Rafiki (2018)

Kena (Samantha Mugatsia) and Ziki’s (Sheila Munyiva) budding romance is at the heart of Wanuri Kahiu’s Rafiki. The drama is set in Kenya — where being openly queer is dangerous and, in some instances, criminal. And there’s something special about this movie in that, despite the backdrop, these two queer characters are full of joy and able to fall in love. 

From left: Samantha Mugatsia and Sheila Munyiva in Rafiki. Photo Courtesy: Film Movement/Everett Collection

Ask contributing writer Dani Rollins spotlighted Rafiki and, in particular, Kena in a love letter to Black queer film characters earlier this year. Rollins points out how Kena, a more masculine-of-center character, must learn to navigate male-dominated spaces as well as her relationships, and that the film handles it with such nuance. “Seeing Black queer people in films like Rafiki is crucial,” Rollins writes. “These stories are a balm for people aching to see their realities reflected back to them on screen.” 

Fire Island (2022)

One of the best movies Hulu has to offer, Fire Island is also one of the year’s best films so far. (Not to mention, a redemption for the streamer, which backed the controversial, queer — and alleged — rom-com Happiest Season in 2020.)


Star Joel Kim Booster (Big Mouth) wrote Fire Island, which is directed by Driveways filmmaker Andrew Ahn. Set on the titular New York island (and long-standing gay vacation destination), the movie is a modern-day, queer retelling of Jane Austen’s Pride & Prejudice.

Joel Kim Booster in Fire Island. Photo Courtesy: Jeong Park/Searchlight Pictures/Everett Collection

Written with a lived-in authenticity, Fire Island is an illustration of what it’s like to be queer, to be Asian — what it’s like to not be chiseled, white and overtly masculine (in that binary sense). A lot of that prejudice — almost like a gay class system, a la an Austen novel — comes from other gay men, so seeing that dissected in a sharp, insightful way is powerful. 

Booster’s Noah, the film’s Elizabeth Bennet, is joined by SNL’s Bowen Yang, who plays Noah’s best friend and hopeless romantic Howie; Conrad Ricamora (How to Get Away With Murder) as the perfect Darcy stand-in, Will; and stand-up legend Margaret Cho (The Flight Attendant), who plays the Mrs. Bennet of the film. 

Bound (1996)

Long before the Wachowskis gifted us Sense8, there was Bound, their 1996 directorial debut. Generally, The Matrix (1999) overshadows all else on the directors/writers’ combined roster. And for understandable reasons: The Matrix is one of the greatest sci-fi films of all time, and it’s also been lauded as an incredibly deft trans allegory, a reading Lilly Wachowski appreciated in that it’s “an excellent reminder that art is never static.”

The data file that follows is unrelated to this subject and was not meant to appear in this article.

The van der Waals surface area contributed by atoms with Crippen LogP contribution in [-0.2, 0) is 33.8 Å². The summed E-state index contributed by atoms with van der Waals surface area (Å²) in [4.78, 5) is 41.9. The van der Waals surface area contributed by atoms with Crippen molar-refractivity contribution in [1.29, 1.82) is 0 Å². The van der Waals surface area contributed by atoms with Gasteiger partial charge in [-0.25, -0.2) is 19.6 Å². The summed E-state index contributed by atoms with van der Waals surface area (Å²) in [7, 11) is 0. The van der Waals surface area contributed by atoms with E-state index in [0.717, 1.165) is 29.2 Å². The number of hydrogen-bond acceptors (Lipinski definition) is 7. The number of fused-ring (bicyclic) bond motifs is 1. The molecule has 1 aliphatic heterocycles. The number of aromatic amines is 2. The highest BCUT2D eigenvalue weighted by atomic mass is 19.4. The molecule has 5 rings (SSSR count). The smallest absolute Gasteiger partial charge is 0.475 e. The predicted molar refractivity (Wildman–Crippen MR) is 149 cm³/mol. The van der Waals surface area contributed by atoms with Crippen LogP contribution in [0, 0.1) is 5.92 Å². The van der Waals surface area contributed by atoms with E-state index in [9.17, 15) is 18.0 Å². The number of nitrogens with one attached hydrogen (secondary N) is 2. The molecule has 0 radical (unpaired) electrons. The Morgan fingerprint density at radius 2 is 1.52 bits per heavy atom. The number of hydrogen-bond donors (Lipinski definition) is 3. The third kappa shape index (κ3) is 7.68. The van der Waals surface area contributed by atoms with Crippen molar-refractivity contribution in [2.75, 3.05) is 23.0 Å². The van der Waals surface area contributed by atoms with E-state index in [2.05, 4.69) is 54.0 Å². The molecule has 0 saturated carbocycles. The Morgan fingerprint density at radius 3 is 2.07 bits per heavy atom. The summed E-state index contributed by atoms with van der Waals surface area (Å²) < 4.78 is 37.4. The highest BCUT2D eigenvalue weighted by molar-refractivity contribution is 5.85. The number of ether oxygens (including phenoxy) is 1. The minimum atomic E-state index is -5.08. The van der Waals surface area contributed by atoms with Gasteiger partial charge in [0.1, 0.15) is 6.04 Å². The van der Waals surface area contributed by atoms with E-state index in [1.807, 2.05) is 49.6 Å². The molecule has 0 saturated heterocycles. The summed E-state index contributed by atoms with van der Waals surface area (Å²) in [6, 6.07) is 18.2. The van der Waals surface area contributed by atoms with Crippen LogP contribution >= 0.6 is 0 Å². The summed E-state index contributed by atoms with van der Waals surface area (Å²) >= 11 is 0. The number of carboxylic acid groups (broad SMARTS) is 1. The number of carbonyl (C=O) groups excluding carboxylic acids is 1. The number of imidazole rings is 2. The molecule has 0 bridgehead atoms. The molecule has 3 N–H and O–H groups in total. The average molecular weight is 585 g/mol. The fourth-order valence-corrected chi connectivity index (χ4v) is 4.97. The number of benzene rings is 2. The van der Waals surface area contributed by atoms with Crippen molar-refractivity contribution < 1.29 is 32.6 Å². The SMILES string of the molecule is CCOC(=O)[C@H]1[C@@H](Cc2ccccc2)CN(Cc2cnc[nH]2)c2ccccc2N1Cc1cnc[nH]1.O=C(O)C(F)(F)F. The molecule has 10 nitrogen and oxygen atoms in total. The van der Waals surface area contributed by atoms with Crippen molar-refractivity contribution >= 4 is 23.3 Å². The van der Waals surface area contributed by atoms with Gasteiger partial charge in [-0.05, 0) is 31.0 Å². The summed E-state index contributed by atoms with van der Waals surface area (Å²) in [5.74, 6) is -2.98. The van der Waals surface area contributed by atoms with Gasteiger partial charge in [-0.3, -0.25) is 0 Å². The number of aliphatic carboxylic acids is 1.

The thing about Bound, though, is that the film wasn’t an allegory — it was very openly queer. You certainly need both kinds of stories — the metaphorical and the ones that eschew all subtext and plainly reflect people. But let’s give the much-deserved space to the Wachowskis’ 1996 offering.

From left: Gina Gershon and Jennifer Tilly in Bound. Photo Courtesy: Gramercy Pictures/Everett Collection

In this neo-noir crime thriller, Violet (Jennifer Tilly) is dating Caesar (Joe Pantoliano), a Mafia lackey. Eager to escape her relationship, Violet has an affair with ex-con Corky (Gina Gershon), and they plot to steal millions from the Mafia — and drive off together. The Wachowskis brought in sex educator Susie Bright to coordinate the sex scenes; even beyond these intimate moments, Bound is one of the best early examples of queer women at the center of a mainstream film. 

Am I Ok? (2022)

Standup and writer Tig Notaro and actor, writer and comedian Stephanie Allyne — who are spouses — first teamed up on screen in One Mississippi, a dark, offbeat comedy-drama series that’s somewhat autobiographical for Notaro. This year, Am I Ok? marks another professional team-up for Notaro and Allyne; the two co-directed the film, which was written by Lauren Pomerantz (SNL). 


Starring Dakota Johnson (The Lost Daughter; that Ellen clip) and Sonoya Mizuno (Devs), Am I Ok? debuted at Sundance Film Festival in January of 2022, but it hasn’t hit theaters or streaming — yet. HBO holds the distribution rights, so it’s set to premiere on HBO Max on an undetermined date in (hopefully) 2022. 

From left: Dakota Johnson and Sonoya Mizuno in Am I Ok? Photo Courtesy: HBO Max

Johnson’s Lucy, a 30-something Los Angeleno, realizes that her dating history with men is so abysmal for one definitive reason: she’s a lesbian. This truth about herself is something she didn’t quite know — though she did kind of know — and couldn’t quite face. Luckily, Lucy’s lifelong friend Jane (Mizuno) is around to help her navigate coming out “later” in life.